Most fitness trackers sit politely on your wrist, but Pavlok doesn’t play nice. You might call it Fitbit’s evil twin or the bad cop to the Apple Watch good cop.The wearable technology provides a small electric shock that its creators say can help curb smoking, eating doughnuts and watching too much TV. “Earn rewards when you succeed. Pay the price when you fail,” said a promo video for the device.
“There’s a real power in using a little bit of pain to help you break your bad habits,” the creator Maneesh Sethi said on ABC’s Good Morning America when the wristband was first released in 2014. Sethi appeared on the business-pitch reality show Shark Tank in 2016 but declined an offer from Kevin O’Leary. The second edition of the Pavlok bracelet was released in 2017 and is regularly priced at US$300. They’re for sale on Amazon for less.
Users can zap themselves with the wristband or grant a friend access through a smartphone app to administer the shock remotely when caught in the act. The zap strength is no more than 450 volts, according to the product website and is not enough to harm the user. Sethi said the shock, at worst, feels like the type of static shock that comes from rubbing your socks on the carpet and touching a doorknob. Still, according to some videos on social media, the shock can be pretty alarming.
A slew of testimonials on the Pavlok site claim that the bracelet has been effective. The creator has said it works in under five days. A Pavlok “coach” claimed one user became a “hyper-productive CEO” thanks to his device. Various users claimed it helped them stop eating sugar, biting their nails and hitting the “snooze” button.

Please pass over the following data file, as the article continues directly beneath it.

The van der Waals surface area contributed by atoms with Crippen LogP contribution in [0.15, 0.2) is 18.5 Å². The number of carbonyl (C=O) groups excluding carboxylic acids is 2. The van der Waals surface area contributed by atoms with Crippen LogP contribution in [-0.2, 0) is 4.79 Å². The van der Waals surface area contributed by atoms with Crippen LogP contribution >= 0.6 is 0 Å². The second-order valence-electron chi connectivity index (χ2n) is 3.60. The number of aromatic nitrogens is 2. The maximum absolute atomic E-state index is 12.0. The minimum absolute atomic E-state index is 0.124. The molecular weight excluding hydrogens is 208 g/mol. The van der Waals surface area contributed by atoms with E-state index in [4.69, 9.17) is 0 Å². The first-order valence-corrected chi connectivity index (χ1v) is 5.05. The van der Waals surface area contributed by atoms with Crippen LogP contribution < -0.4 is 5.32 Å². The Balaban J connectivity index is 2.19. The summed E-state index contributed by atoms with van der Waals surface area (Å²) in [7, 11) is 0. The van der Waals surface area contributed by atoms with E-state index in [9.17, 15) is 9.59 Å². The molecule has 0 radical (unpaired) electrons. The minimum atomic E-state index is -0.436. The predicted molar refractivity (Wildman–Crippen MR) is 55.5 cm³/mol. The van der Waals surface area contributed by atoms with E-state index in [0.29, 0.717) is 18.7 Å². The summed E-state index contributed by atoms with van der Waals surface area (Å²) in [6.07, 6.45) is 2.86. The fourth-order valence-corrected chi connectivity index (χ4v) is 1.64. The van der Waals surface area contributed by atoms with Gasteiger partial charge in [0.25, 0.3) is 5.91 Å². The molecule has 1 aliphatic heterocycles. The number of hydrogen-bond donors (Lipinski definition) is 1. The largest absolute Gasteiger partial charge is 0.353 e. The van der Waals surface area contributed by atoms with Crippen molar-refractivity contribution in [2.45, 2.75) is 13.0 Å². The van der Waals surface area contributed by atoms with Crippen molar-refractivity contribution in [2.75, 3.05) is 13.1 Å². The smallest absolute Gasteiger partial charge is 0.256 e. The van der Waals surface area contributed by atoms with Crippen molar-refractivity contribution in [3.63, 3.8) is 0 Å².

“I would take a sugary item I would usually eat … and I would shock myself while eating it,” said one woman, claiming that after three weeks she had stopped eating refined sugar. “I feel like I’m back in control of my relationship with food.”
“I shock myself every time I bite my nails,” said another woman. “Now I’m very aware and I catch myself before I do it.”
The name Pavlok is a portmanteau of “shock” and “Pavlov,” a reference to Russian physiologist Ivan Pavlov who studied conditioned responses using dogs. The basic science behind the device is called “aversion therapy” and dictates that repeated use of unpleasant stimulus like an electric shock in conjunction with a certain behaviour will encourage the brain to form a negative connection to the behaviour. The Pavlok website cites 21 different studies on aversion therapy for behaviours such as smoking, weight loss, scratching and chronic cough. The site also claims to be undergoing its own research into the effectiveness of the device.
A writer for the New York Times health blog Well posted a positive experience with the device in 2016, but it doesn’t work for everyone. In 2016, a writer for The Verge tried to use a Pavlok on her nail-biting habit. It seemed to work at first, she wrote, and her nails even grew and stopped hurting. “But at the end of week one, I resumed biting my nails more fiercely than ever and I did something I found extremely liberating: I ignored the Pavlok on my wrist,” she wrote. The device didn’t recognize when she was biting her nails, so she eventually chose simply not to shock herself.
The newer versions of the Pavlok claims to know when its user has their hand near their mouth to bite their nails or when their chest hits the floor in an aborted push-up.